San Jose plans wave of affordable housing
San Jose Mayor Sam Liccardo announced a 15-point housing plan to help introduce more affordable housing to the Silicon Valley Monday in front of a recently completed senior housing project funded partially by the city in San Jose’s Japantown district.
The plan aims to complete, have under construction or have approved 25,000 more homes by 2022, 10,000 of which the mayor says will be affordable housing to help the current housing crisis and half to be built in downtown.
“It’s a crisis at all levels of income. .. One that effects are least affluent neighbors the most but also impedes the ability of our high tech employers to be able to attract and keep talent in our region.”
Among the 15 points, the mayor’s office highlighted five points: rent-restricted housing for middle-class employees, expanding housing downtown, aiming to build housing near transit centers, building homes to help revitalize struggling business districts and generating more funding for affordable housing.
“If we were to get to 25,000 homes in a pretty short period of time, this would exceed any half decade period in this city’s history in terms of housing production. … We know we’re going to have to build an awful lot of those homes downtown.”
The total amount the mayor is seeking to build or at least have approved in downtown by 2022 is 12,500.
“That’s where we can build very high densities, that’s where we can build a substantial amount of housing that is adjacent to or very close to transit to add housing opportunities without burdening our freeways and highways. … We know that traffic is also a serious concern in this valley.”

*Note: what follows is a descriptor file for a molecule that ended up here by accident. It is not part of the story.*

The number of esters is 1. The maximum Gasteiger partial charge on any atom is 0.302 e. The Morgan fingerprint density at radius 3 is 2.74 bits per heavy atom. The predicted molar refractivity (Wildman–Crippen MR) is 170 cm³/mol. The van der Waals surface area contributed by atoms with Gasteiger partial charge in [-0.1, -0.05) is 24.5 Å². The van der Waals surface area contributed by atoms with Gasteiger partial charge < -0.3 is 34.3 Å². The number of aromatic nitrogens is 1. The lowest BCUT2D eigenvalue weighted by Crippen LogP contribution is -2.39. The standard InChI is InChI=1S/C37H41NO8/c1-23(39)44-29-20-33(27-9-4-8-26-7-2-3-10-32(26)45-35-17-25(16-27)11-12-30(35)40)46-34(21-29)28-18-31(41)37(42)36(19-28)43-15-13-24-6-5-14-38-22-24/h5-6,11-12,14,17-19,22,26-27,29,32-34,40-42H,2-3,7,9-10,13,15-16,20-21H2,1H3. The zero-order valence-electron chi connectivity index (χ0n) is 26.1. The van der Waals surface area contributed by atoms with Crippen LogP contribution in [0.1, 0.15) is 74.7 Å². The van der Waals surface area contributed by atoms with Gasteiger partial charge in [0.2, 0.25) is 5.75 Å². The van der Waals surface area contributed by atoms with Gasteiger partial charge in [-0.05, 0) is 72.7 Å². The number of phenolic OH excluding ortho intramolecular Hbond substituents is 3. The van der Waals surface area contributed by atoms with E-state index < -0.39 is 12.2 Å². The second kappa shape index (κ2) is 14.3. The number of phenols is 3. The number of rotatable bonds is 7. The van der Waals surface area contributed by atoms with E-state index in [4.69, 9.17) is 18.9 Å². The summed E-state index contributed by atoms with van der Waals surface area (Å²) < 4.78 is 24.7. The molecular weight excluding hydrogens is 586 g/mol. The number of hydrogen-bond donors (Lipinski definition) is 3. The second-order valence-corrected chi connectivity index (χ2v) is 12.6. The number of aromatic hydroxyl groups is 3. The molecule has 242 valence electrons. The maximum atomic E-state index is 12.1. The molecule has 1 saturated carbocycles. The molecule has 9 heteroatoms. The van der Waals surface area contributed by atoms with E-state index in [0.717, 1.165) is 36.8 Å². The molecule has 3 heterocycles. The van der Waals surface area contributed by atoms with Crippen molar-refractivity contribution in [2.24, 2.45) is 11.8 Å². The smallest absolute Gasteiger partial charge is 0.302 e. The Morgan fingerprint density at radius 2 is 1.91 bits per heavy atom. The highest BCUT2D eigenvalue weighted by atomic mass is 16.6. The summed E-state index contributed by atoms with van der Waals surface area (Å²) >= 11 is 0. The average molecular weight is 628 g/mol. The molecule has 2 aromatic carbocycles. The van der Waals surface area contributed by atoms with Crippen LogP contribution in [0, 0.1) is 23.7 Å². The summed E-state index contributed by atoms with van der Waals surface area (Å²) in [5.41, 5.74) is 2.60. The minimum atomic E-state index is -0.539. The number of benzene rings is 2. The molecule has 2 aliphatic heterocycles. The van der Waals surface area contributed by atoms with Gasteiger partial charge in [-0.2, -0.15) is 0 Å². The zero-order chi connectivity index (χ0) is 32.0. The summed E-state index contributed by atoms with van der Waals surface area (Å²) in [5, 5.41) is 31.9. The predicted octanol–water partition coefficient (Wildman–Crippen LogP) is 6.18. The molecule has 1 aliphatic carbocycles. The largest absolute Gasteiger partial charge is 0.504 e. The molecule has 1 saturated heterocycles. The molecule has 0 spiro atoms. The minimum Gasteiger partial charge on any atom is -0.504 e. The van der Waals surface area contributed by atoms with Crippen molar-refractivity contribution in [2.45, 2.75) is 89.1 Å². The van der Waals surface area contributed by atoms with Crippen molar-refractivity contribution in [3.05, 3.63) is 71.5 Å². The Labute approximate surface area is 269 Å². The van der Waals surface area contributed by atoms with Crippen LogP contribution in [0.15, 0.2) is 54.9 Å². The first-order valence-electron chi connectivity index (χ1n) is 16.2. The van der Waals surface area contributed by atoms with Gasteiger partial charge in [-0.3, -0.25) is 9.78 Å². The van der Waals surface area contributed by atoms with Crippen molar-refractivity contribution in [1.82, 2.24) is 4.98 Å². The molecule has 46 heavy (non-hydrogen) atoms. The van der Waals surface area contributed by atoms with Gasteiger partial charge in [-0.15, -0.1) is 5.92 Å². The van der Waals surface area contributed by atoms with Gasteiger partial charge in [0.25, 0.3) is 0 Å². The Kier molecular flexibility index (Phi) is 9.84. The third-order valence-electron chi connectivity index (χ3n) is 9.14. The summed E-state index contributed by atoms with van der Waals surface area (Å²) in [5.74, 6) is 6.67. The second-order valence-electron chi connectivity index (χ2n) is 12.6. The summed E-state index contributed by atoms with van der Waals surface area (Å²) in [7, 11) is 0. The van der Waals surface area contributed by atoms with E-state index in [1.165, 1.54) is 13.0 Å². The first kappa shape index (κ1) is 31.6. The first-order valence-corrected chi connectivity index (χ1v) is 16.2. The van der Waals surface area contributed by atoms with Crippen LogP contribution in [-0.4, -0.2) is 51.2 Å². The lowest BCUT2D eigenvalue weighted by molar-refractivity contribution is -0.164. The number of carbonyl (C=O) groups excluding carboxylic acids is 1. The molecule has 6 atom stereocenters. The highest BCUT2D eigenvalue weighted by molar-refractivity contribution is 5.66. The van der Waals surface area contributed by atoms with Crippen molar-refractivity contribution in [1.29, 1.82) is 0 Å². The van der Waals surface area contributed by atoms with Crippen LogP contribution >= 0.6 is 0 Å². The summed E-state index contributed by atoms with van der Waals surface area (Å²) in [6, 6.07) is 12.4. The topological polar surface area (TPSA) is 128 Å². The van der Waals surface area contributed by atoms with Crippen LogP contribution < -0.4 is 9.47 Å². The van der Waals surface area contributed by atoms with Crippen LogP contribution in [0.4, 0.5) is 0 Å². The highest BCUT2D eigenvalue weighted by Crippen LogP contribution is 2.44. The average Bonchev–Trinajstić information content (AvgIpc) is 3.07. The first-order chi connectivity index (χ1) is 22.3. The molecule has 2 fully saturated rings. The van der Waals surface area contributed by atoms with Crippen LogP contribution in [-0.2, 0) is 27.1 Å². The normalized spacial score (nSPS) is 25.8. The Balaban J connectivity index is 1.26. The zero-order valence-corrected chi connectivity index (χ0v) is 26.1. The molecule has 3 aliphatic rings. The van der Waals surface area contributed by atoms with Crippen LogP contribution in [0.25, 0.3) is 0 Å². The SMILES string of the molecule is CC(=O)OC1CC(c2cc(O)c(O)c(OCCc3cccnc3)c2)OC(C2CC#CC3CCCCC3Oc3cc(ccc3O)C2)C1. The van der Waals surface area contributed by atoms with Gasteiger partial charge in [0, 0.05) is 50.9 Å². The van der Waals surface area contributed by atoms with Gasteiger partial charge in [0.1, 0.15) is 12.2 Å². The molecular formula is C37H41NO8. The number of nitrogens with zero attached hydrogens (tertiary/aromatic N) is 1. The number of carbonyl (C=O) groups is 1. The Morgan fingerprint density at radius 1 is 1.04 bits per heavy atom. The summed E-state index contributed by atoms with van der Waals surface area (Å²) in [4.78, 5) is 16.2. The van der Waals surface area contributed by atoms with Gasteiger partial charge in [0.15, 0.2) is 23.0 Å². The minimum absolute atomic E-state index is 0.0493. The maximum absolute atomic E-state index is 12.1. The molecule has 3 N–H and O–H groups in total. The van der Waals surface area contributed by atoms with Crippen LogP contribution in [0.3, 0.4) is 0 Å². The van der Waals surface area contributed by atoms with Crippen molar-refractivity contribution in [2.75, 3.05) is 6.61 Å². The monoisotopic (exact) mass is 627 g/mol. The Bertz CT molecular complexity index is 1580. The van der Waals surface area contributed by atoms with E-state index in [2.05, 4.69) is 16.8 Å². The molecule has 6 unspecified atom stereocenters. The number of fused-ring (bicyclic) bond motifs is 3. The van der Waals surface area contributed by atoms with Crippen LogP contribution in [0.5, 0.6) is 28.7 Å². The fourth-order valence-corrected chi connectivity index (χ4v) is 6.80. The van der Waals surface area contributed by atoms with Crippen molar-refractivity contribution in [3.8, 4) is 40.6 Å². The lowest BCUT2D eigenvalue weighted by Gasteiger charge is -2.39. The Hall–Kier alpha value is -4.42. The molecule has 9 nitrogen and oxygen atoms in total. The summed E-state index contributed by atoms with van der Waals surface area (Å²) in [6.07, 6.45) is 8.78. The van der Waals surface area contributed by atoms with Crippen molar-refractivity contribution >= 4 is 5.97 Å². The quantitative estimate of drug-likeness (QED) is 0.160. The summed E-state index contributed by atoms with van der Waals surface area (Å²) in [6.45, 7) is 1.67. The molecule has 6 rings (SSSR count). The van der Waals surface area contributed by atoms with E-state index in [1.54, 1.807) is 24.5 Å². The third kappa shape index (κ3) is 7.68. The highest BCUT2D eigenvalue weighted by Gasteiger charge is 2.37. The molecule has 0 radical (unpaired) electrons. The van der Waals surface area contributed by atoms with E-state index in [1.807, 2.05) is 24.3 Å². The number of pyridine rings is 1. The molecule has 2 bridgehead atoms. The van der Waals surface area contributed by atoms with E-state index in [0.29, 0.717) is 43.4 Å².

Among the properties Liccardo wants to build are 2,400 affordable homes adjacent to light rail and BART in north San Jose.
The areas given as examples in Liccardo’s proposal are the North 1st Street, Alum Rock and Capitol Avenue corridors.
In addition to the focus on downtown San Jose and transit-oriented areas, the mayor is also calling on building housing around business districts that need help in being revitalized.
“There are certainly some business districts where business are struggling because there is not enough foot traffic on the sidewalks. … Near my own home on the 13th street corridor, a lot of businesses that are just getting by day to day – if they had housing built on top of those commercial sites, we think it could help revitalize those businesses and at the same time, and put a lot new housing stock in buildings and really bring up the entire neighborhood.”
Two other business corridors Liccardo mentioned in his proposal are the Story Road and Willow Street corridors.
“Replacing nuisance properties with housing can improve the quality of life in a community.”
Liccardo also mentioned working on creating a program that helps middle-income employees in the city afford rent-restricted housing:
“We believe rent-restricted housing can be built for those teachers, nurses and many others who are struggling to pay rent and we can do it primarily with private capital.”